2) Better be safe (report) than sorry (not report). Because we are mandated reporters, if we see evidence that one of our students is being abused/neglected, then we are obligated by law to file a report. Not only under the law, but morally, I would rather err on the side of caution and make my suspicions known to my administrator and/or authorities and know they are investigating further into the family than I would be capable of doing.

3) But before coming to a conclusion, consider the cultural context of the child and her family. We also talked about how different families will have different cultural norms that shape how they treat their children. We were reminded of this through a passage from The Spirit Catches You and we’ll have to use our best judgement and realize that what we may consider inappropriate in our own belief system may be completely appropriate in another family’s.

Although it’s a very complicated issue colored mostly gray, I do think that the best advice I took away from the class was to use my best judgement, use the evidence in front of me, utilize the resources available to support these kinds of issues (administrators, school counselors, etc.), and always do what’s best for the student.

Health and Fitness, Day 2

It’s been a few weeks since I finished reading The Spirit Catches you and You Fall Down, but one part of Lia’s story that comes to mind quickly is when her doctors requested she be removed from the custody of her parents–and succeeded.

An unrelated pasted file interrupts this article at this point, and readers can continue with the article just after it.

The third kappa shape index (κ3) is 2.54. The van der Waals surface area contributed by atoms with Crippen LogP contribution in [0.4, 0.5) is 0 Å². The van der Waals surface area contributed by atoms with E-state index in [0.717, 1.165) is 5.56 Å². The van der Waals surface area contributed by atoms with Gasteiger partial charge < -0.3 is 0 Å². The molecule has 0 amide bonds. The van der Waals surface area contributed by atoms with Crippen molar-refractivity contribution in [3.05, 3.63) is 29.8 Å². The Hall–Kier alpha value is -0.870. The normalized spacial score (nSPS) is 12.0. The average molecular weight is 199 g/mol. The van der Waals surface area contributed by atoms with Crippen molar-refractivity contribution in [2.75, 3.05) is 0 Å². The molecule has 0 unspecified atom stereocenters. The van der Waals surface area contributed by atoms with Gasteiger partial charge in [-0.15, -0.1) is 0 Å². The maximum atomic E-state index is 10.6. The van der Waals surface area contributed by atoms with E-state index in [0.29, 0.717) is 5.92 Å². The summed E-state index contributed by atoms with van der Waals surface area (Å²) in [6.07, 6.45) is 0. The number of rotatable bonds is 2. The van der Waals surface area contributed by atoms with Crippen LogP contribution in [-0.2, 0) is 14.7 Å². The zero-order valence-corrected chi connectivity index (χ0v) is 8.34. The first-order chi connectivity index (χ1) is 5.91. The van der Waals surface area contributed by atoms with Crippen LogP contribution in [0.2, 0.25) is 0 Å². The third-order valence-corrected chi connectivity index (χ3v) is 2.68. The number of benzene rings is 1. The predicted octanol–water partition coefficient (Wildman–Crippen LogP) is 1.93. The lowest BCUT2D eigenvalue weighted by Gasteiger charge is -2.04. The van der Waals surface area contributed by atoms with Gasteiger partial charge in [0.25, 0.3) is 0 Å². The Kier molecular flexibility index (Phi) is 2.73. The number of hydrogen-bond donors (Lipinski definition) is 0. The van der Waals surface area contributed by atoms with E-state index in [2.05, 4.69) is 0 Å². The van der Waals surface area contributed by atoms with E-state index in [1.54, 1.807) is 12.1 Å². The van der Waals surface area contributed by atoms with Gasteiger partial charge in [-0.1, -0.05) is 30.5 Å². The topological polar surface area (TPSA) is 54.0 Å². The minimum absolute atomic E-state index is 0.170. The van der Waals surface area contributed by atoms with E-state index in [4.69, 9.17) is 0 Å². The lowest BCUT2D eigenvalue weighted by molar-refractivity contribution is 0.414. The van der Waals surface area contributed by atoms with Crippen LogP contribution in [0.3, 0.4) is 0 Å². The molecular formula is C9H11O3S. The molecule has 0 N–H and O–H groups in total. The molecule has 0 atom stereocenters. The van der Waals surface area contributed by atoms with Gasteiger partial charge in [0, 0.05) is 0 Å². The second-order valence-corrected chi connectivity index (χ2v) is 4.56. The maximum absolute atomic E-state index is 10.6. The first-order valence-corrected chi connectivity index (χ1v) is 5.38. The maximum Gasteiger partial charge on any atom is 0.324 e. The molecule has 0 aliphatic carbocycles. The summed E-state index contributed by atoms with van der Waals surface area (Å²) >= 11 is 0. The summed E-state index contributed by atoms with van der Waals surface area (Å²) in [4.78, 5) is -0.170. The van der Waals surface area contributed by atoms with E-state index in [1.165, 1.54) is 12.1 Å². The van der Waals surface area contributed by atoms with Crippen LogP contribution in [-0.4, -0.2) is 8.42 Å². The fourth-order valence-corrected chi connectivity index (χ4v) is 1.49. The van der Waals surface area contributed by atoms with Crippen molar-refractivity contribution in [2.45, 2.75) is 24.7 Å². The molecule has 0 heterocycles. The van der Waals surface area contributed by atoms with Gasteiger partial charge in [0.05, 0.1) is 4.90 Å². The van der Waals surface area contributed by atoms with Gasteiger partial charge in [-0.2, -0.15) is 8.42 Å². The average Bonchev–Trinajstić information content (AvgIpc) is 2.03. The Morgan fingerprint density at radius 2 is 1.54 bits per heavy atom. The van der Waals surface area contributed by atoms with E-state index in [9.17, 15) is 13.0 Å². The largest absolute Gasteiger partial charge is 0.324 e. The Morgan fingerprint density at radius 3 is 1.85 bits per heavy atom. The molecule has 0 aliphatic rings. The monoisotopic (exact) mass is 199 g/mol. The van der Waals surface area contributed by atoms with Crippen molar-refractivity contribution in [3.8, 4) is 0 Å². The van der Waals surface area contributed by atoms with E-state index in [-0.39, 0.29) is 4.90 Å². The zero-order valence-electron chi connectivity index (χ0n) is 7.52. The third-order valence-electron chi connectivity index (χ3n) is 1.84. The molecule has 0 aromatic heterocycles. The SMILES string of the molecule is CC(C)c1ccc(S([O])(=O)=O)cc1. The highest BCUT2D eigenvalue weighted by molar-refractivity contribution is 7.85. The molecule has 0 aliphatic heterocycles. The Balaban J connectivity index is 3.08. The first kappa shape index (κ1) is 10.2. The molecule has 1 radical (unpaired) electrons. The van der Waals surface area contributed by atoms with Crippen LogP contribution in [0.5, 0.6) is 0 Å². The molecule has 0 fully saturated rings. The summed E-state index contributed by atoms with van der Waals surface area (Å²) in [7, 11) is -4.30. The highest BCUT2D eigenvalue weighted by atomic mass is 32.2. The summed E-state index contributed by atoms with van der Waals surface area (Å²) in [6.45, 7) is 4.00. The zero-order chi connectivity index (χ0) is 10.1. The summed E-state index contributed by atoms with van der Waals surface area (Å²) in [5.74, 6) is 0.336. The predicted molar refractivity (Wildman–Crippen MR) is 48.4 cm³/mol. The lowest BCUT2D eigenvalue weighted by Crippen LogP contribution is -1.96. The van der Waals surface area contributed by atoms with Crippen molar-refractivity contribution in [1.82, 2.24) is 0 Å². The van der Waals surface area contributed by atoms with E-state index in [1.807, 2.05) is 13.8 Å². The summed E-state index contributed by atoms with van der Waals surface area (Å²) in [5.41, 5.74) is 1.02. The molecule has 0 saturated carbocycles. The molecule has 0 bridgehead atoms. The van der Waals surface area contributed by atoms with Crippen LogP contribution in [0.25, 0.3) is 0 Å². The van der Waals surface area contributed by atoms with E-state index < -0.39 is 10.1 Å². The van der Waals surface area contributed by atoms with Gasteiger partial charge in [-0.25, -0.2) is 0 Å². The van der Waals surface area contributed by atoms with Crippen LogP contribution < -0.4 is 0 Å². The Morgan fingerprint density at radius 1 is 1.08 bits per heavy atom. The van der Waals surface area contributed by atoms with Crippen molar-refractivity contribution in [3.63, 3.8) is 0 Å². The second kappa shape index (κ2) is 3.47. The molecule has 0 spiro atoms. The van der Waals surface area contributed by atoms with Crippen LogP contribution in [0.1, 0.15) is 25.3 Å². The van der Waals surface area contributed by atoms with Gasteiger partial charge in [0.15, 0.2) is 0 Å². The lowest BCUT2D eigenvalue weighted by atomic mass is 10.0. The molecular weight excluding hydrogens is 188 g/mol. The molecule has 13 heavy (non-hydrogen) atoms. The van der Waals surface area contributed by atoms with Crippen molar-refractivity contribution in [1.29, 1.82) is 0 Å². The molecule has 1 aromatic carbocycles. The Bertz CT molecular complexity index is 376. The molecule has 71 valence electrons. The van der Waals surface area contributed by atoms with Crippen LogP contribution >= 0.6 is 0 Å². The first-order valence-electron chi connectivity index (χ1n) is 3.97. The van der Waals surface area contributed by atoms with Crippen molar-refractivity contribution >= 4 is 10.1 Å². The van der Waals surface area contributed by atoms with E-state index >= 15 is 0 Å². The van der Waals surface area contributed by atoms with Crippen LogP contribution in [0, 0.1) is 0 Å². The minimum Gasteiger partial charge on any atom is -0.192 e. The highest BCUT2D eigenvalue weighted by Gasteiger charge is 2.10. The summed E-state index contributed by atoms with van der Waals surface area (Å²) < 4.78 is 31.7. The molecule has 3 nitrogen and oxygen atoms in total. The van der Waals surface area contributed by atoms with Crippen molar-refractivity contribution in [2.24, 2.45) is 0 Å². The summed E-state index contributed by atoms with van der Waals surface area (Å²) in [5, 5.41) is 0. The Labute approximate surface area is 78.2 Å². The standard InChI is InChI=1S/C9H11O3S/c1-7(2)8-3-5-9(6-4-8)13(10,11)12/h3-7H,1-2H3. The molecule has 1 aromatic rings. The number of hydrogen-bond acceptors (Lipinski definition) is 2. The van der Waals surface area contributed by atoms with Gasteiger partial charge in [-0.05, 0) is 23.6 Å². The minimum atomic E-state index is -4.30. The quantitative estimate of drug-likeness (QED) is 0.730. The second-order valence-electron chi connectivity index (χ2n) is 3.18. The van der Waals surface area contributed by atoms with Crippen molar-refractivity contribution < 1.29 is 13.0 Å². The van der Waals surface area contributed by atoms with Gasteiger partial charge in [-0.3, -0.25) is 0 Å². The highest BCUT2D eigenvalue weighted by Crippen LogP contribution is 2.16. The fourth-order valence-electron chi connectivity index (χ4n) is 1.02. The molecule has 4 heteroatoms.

Lia’s epilepsy and the communication barriers between her family and the medical practitioners led her to a vegetative state. Despite this very sad consequence, I think the greatest consequence that I see as having a relation to teaching is her removal from her home. Anne Fadiman does not judge Neil and Peggy, the doctors responsible for the request of removal, but leaves the implication that things could have been done better. They could have done something different to begin with to avoid such a drastic method of treating Lia. I wonder what would have happened if the energy it took to remove Lia from her home had been channeled into better communication with her parents.

I hate to think of this as a “warning;” I think Lia’s story and the cultural battle that occurred between her family and the hospital are more complicated and complex than a simple tale of what horrible things could happen. But there is a lesson here about the importance of making sure that I, as a teacher, keep in check the assumption that what I believe as an educator is more important or valuable than the beliefs and ideas of my students’ families.

To be honest, I’ve suffered from the delusion, on more occasions than I’m proud to admit, that my education makes me more knowledgable than someone else. It’s an easy mistake to make, so it has been imperative for me to learn that education is not the marker of knowing. But I do want to utilize my education to ensure positive communicative relationships with children’s families. 

There is a lot to unpack here in terms of Lia’s story and the effects of her removal from her home had on the emotional and mental health of her family. It is something I’ll continue to consider for my reflection at the end of the quarter.